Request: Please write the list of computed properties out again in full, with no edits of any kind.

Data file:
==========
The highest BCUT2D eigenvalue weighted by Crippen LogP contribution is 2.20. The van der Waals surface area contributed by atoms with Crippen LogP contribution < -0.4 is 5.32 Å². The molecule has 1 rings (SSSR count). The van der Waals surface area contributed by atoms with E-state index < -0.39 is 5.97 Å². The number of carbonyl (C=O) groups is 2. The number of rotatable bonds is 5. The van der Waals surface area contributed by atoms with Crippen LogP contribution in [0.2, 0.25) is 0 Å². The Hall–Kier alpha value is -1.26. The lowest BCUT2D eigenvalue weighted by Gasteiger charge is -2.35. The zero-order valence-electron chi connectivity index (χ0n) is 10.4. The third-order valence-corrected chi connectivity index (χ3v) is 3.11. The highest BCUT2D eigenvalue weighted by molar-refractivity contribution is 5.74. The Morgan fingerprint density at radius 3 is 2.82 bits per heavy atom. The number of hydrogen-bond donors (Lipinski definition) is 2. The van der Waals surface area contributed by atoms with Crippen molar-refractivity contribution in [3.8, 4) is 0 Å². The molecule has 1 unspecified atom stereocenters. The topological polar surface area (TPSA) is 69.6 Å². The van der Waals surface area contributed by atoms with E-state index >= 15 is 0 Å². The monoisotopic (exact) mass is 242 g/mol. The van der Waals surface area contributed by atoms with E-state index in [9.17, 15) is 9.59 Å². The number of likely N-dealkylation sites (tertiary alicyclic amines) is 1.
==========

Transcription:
The highest BCUT2D eigenvalue weighted by Crippen LogP contribution is 2.20. The van der Waals surface area contributed by atoms with Crippen LogP contribution < -0.4 is 5.32 Å². The molecule has 1 rings (SSSR count). The van der Waals surface area contributed by atoms with E-state index < -0.39 is 5.97 Å². The number of carbonyl (C=O) groups is 2. The number of rotatable bonds is 5. The van der Waals surface area contributed by atoms with Crippen LogP contribution in [0.2, 0.25) is 0 Å². The Hall–Kier alpha value is -1.26. The lowest BCUT2D eigenvalue weighted by Gasteiger charge is -2.35. The zero-order valence-electron chi connectivity index (χ0n) is 10.4. The third-order valence-corrected chi connectivity index (χ3v) is 3.11. The highest BCUT2D eigenvalue weighted by molar-refractivity contribution is 5.74. The Morgan fingerprint density at radius 3 is 2.82 bits per heavy atom. The number of hydrogen-bond donors (Lipinski definition) is 2. The van der Waals surface area contributed by atoms with Crippen molar-refractivity contribution in [3.8, 4) is 0 Å². The molecule has 1 unspecified atom stereocenters. The topological polar surface area (TPSA) is 69.6 Å². The van der Waals surface area contributed by atoms with E-state index >= 15 is 0 Å². The monoisotopic (exact) mass is 242 g/mol. The van der Waals surface area contributed by atoms with E-state index in [9.17, 15) is 9.59 Å². The number of likely N-dealkylation sites (tertiary alicyclic amines) is 1.